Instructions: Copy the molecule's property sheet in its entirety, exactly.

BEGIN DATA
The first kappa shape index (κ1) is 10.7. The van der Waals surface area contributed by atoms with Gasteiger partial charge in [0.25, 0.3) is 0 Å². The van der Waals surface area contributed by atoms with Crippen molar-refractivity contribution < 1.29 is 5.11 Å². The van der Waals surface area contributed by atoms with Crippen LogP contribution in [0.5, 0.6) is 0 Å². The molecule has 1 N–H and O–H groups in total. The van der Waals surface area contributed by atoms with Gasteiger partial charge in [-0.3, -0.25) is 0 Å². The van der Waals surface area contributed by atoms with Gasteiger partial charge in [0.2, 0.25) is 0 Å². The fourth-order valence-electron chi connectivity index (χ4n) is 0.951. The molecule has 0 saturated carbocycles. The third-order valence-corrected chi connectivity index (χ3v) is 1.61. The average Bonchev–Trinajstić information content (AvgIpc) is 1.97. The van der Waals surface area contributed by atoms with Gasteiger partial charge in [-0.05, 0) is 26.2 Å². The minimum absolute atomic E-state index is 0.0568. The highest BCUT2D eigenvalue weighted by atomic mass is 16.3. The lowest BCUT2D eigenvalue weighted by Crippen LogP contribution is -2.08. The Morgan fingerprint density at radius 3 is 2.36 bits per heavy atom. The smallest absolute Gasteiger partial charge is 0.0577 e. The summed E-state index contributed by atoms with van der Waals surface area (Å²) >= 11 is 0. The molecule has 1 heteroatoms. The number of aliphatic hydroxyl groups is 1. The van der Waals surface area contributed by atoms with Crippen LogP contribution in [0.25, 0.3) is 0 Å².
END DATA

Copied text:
The first kappa shape index (κ1) is 10.7. The van der Waals surface area contributed by atoms with Gasteiger partial charge in [0.25, 0.3) is 0 Å². The van der Waals surface area contributed by atoms with Crippen molar-refractivity contribution < 1.29 is 5.11 Å². The van der Waals surface area contributed by atoms with Crippen LogP contribution in [0.5, 0.6) is 0 Å². The molecule has 1 N–H and O–H groups in total. The van der Waals surface area contributed by atoms with Gasteiger partial charge in [-0.3, -0.25) is 0 Å². The van der Waals surface area contributed by atoms with Gasteiger partial charge in [0.2, 0.25) is 0 Å². The fourth-order valence-electron chi connectivity index (χ4n) is 0.951. The molecule has 0 saturated carbocycles. The third-order valence-corrected chi connectivity index (χ3v) is 1.61. The average Bonchev–Trinajstić information content (AvgIpc) is 1.97. The van der Waals surface area contributed by atoms with Gasteiger partial charge in [-0.05, 0) is 26.2 Å². The minimum absolute atomic E-state index is 0.0568. The highest BCUT2D eigenvalue weighted by atomic mass is 16.3. The lowest BCUT2D eigenvalue weighted by Crippen LogP contribution is -2.08. The Morgan fingerprint density at radius 3 is 2.36 bits per heavy atom. The smallest absolute Gasteiger partial charge is 0.0577 e. The summed E-state index contributed by atoms with van der Waals surface area (Å²) >= 11 is 0. The molecule has 1 heteroatoms. The number of aliphatic hydroxyl groups is 1. The van der Waals surface area contributed by atoms with Crippen LogP contribution in [0.25, 0.3) is 0 Å².